In Cleavinger, the Supreme Court relied upon the six nonexclusive factors first articulated in Butz v. Economou, 438 U.S. 478, 98 S.Ct. 2894, 57 L.Ed.2d 895 (1978) ("Butz") to reach its result. These factors are characteristics of functions that are inherently judicial and that require absolute as opposed to qualified immunity. They are: "(a) the need to assure that the individual can perform his functions without harassment or intimidation; (b) the presence of safeguards that reduce the need for private damages actions as a means of controlling unconstitutional conduct; (c) insulation from political influence; (d) the importance of precedent; (e) the adversary nature of the process; and (f) the correctability of error on appeal." Cleavinger, ___ U.S. at ___, 106 S.Ct. at 501.
In applying these factors in the context of Prison Discipline Committee members, the Court relied primarily on two factors favoring the extension of only qualified immunity to these officers. First, the committee members were not "independent." Id. They were employees of the warden, the officer responsible for reviewing the decisions of the Committee. Id. They were also co-workers of the employee lodging the charge against the inmate. Id. Second, the Court noted the lack of procedural safeguards surrounding Committee decisions. Id. at ___, 106 S.Ct. at 504. Inmates were afforded neither a lawyer nor an independent nonstaff representative. There was no right to compulsory process nor was there a right to cross-examine witnesses. There was no discovery or defined burden of proof. The inmate was not provided a verbatim transcript, and hearsay evidence was freely admitted. Id. These factors required the extension of only qualified immunity to the Committee members.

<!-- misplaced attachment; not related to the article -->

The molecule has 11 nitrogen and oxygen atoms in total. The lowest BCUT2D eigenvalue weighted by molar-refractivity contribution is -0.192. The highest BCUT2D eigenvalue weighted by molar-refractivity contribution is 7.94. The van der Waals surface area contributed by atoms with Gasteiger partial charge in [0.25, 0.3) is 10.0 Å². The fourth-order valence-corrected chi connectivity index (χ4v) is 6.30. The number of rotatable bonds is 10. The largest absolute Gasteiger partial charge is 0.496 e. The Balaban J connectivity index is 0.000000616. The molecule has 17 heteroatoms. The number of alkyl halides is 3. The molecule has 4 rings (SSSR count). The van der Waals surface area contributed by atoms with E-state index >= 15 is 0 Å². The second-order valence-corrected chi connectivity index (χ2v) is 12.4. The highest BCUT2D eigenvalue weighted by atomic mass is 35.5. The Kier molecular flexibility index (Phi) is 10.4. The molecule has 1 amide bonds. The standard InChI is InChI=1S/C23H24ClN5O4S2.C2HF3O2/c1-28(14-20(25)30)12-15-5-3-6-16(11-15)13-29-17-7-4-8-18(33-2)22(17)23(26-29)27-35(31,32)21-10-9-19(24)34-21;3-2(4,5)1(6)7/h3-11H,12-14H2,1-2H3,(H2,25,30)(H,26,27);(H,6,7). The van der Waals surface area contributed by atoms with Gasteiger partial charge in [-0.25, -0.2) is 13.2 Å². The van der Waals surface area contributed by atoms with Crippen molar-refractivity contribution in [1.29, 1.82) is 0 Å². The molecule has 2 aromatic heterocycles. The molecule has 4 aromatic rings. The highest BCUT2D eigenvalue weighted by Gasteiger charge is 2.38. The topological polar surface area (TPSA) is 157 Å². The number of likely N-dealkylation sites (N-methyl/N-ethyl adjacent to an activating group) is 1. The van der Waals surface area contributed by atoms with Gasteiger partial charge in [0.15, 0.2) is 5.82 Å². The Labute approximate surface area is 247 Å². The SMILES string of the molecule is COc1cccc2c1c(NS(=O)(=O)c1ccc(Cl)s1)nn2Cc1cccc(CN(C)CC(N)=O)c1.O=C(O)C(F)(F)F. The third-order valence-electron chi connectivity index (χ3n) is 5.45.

This case, however, presents a situation fundamentally different from the one before the Court in Cleavinger. Probation officers preparing presentencing reports serve a function integral to the independent judicial process. Like parole board members, they act as "an arm of the sentencing judge." Id. at ___, 106 S.Ct. at 502 (quoting Sellars v. Procunier, 641 F.2d 1295, 1302 n. 15 (9th Cir.), cert. denied, 454 U.S. 1102, 102 S.Ct. 678, 70 L.Ed.2d 644 (1981) ("Sellars")). The duty of these probation officers is to engage in impartial fact-gathering for the sentencing judge. The officer is required by law to "investigate and report to the court ... upon the circumstances of the crime and the prior history and record of the person, which may be considered either in aggravation or mitigation of the punishment." Cal.Penal Code § 1203(b) (West 1985) (emphasis added). The prospect of damage liability under section 1983 would seriously erode the officer's ability to carry out his independent fact-finding function and thereby impair the sentencing judge's ability to carry out his judicial duties. Dennis v.